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As Wikipedia says:

Grafting is a horticultural technique whereby tissues from one plant are inserted into those of another so that the two sets of vascular tissues may join together.

In most cases, one plant is selected for its roots and this is called the stock or rootstock. The other plant is selected for its stems, leaves, flowers, or fruits and is called the scion or cion. The scion contains the desired genes to be duplicated in future production by the stock/scion plant.

So why I don't get the apple-tree of the scion kind if I plant the seeds from an apple which has grown on such a tree? I would expect that the genes in the apple seeds must be the same. However if I plant the seeds, I have to graft the new seedling again.

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The reason most apples are produced from grafted trees is that apples don't breed true.

In a large number of crops, you have "lines" of crops. Basically, if you breed two plants of the same cultivar together, their offspring are similar enough to both parents that it performs like the parents. The reason for this is that these crop lines have been interbreed with each other for long enough that the population is self consistent, and the important alleles are present in frequencies that mean all progeny are likely to inherit them.

However, the types of apples which are sold commercially are not from these sorts of cultivar lines. Instead, they've been obtained from "sports". That is, the chance production of either a particular hybrid gene set, or sometimes from random mutations that happened on an adult tree of another apple variety. For example, the Granny Smith occurred from a chance seedling which was discovered by Maria Ann Smith.

These apples don't necessarily have "consistent" alleles. For example, it may be heterozygous for certain genes. If you have Aa alleles at one gene, if you self-pollinate the plant, you're going to get a mix of AA, Aa and aa genes in the offspring, the last of these isn't going to be the same phenotype as the parent. Now recognize that this is happening at multiple genes across the entire genome, so there are many chances to get non-parent-like allele combinations. Add to this the issue of co-dominance, where the heterozygote has a different phenotype than either homozygote (that is, BB isn't like Bb), and the chances that an offspring has a gene with a non-parent like allele combination is pretty high.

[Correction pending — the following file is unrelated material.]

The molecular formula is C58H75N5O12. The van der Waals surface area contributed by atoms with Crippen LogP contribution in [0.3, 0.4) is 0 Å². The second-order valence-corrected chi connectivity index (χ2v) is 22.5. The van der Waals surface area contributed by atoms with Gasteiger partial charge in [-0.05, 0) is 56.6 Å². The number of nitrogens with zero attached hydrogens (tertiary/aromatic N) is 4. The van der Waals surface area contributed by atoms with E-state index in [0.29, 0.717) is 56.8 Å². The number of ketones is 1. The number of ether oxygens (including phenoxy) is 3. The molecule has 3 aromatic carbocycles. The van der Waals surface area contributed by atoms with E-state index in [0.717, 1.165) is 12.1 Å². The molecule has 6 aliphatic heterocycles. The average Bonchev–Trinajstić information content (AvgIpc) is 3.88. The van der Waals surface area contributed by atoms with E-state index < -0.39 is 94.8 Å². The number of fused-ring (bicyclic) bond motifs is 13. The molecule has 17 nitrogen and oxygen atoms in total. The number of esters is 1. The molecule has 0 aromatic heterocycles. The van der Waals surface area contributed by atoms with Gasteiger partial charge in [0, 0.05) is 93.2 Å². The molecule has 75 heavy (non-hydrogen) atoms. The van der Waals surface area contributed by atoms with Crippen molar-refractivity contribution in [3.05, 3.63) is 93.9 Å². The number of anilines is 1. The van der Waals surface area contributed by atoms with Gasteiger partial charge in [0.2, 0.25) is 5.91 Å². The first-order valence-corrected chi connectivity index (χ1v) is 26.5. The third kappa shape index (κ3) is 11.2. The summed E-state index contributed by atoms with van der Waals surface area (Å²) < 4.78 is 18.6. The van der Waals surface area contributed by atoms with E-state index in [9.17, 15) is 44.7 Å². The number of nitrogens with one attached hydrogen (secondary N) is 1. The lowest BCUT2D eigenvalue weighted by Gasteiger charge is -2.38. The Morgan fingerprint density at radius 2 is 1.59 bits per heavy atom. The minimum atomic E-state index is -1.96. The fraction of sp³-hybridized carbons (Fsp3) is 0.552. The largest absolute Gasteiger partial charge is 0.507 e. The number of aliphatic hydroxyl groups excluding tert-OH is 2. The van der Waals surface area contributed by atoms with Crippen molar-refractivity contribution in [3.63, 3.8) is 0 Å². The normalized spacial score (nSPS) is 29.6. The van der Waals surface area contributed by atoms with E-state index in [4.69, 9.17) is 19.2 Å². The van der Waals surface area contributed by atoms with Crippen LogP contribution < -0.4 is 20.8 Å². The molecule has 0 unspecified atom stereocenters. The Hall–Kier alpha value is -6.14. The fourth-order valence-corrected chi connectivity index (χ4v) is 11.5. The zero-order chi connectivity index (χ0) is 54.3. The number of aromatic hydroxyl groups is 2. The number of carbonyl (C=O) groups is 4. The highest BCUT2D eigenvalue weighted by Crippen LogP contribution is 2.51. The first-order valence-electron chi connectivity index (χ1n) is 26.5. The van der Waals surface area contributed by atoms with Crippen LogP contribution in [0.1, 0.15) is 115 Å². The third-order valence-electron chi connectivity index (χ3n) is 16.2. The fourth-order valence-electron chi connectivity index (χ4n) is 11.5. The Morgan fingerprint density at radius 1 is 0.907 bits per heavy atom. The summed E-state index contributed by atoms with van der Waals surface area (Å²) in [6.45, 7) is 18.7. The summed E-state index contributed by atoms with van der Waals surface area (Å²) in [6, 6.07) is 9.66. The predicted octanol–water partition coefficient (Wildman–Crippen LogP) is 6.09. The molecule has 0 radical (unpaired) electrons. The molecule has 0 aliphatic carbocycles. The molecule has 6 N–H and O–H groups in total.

There's a further complication that some apple varieties like Honeycrisp are self-sterile. Even if Honeycrisp could theoretically breed true, there's no way for it to fertilize itself, meaning that all fertilization events are hybridizations.

Now you can certainly grow apple trees from seed. The planted seed will grow up into an apple tree, but the chances are that the combination of alleles it received by random chance from its parents will not result in an genotype that produces any commecial apple phenotype. Instead, you're likely to get regression to the mean, meaning the apple tree will be like the ancestor of apples - a crab apple, or at least crab apple-like. - But there's a small chance that it will have commercial apple-like properties, which may or may not be like the parent. This is how new apple varieties are formed, after all.

The only way to guarantee that the genotype of an apple tree is close to the parent plant is to propagate it by cloning, and the easiest and cheapest way to clone trees (at least apple trees) is by grafting.

(As a final note, remember that the seeds get their genome from the flowers and the cells which produced the flowers. The genotype of the rootstock - grafted or not grafted - has no bearing on what genes are present in the seeds. You'd have the same issue with apples breeding true even if the parent tree was on its own rootstock.)

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According to such sources as North Dakota State University Ag Department (https://www.ag.ndsu.edu/hort/info/fruit/graft.htm) one primary reason for continued grafting is unaltered reproduction. Apparently some fruit stocks (scions, in grafting terminology) will produce true fruit, but the seeds within the fruit will not be genetically identical to the original fruit. This makes sense in the idea that fruit reproduction is sexual in nature and requires separate genetic stock from another plant in the form of pollen. The original fruit would be true to form, but the seeds within it could be adulterated with foreign genes. Another factor (that comes from more personal than referenced sources) is that often hybridized plants are not able, either intentionally or inadvertently, to reproduce from their own seed. This requires purchase of new material every year for planting or new scions for additional grafting.

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Grafting is not always the answer.

My persimmon grafting was successful, but the produced fruit is the fruits of the stock (from seedling), not the scion, when I used the own seeds from the scion; while the same scion is grafted onto a wild persimmon stock, it produces desired fruits of scion.

Let's say: A is grafted persimmon imported from Asia B is stock grown from the seed of fruit of A When A (scion out of A) is grafted onto B, the fruit is different from A. But, when A is grafted on wild American persimmon, the fruit is the same as A.

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